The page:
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Dr. Garrett Adams warns health insurance costs to soar

By Bill Zechman
Southern Standard (McMinnville, Tenn.), Sept. 4, 2016

A nationally prominent physician and advocate for single-payer healthcare assailed the power and influence of the insurance and drug industries in a speech Thursday at The Rotary Club of McMinnville.

Dr. Garrett Adams, past president of the 20,000-members Physicians for a National Health Program, took aim at health insurance giant Aetna for “manipulating the federal government” by threatening to abandon hundreds of thousands of customers who bought their plans with subsides under the Affordable Care Act, familiarly known as Obamacare.

Aetna and others, such as BlueCross BlueShield of Tennessee, have asked state insurance regulators for dramatic increases in premiums for policies issued under President Obama’s massive 2010 health care overhaul.  In practically all cases, those price increases were approved, and policy holders may expect scorching premium hikes starting in January.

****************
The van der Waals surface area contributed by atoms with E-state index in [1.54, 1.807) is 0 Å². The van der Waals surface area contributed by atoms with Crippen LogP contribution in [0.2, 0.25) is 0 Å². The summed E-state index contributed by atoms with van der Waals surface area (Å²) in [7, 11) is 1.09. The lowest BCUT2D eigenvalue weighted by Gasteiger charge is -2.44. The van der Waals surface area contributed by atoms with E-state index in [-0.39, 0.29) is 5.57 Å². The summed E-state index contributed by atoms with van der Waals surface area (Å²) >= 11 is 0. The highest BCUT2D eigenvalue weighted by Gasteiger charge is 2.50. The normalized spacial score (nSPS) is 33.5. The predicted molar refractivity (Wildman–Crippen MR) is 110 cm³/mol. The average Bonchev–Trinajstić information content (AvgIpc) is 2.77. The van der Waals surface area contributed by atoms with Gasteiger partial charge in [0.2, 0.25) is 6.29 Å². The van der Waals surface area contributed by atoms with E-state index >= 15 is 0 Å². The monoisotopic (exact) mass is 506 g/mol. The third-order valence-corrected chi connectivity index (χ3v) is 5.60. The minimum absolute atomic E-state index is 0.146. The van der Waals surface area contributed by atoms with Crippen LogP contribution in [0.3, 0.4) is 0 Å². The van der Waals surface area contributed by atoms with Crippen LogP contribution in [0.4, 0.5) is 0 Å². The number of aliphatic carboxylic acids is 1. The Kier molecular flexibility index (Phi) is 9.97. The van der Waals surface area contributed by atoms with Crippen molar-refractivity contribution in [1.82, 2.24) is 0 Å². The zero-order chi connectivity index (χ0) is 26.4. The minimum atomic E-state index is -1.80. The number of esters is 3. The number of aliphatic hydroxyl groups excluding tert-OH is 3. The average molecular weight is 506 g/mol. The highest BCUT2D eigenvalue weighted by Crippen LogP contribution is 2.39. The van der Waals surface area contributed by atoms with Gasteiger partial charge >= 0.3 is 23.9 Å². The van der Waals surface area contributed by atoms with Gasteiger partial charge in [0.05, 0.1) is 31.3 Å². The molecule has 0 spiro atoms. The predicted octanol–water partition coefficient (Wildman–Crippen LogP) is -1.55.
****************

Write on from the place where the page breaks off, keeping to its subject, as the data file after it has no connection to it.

Tennessee Insurance Commissioner Julie McPeak recently gave the green light to BCBS-TN to boost premiums for its ACA plans next year by an average of 62 percent.  She also approved hikes of more than 40 percent for two other carriers, Humana and Cigna.  The insurance companies argued the hikes are necessary to cover the claims of thousands of people, many of whom had gone without insurance and medical care for years.

Tennessee, along with Arizona and North Carolina, lead the nation in premium escalation, according to an Urban Institute analysis cited in last Friday’s USA Today.  While rates are soaring, competition and consumer choice are vastly shrinking all over the country.

While some rate hikes might be justified by the influx of newly insured customers, there might be a more sinister motive in the insurance industry action, Adams hinted in a WCPT 91.3 interview recording after the Rotary Club meeting.  But if private corporations are trying to squeeze more profit out of their customers and the government subsidies, public hostility and political backlash might hasten the arrival of single-payer universal insurance, he said in the half-hour talk show.  “I hope so,” he said.

The program airs on WCPI Tuesday at 5 p.m. and again Wednesday at 5:05 a.m., Thursday at 1 p.m., and Friday at 1:05 a.m.

http://www.southernstandard.com/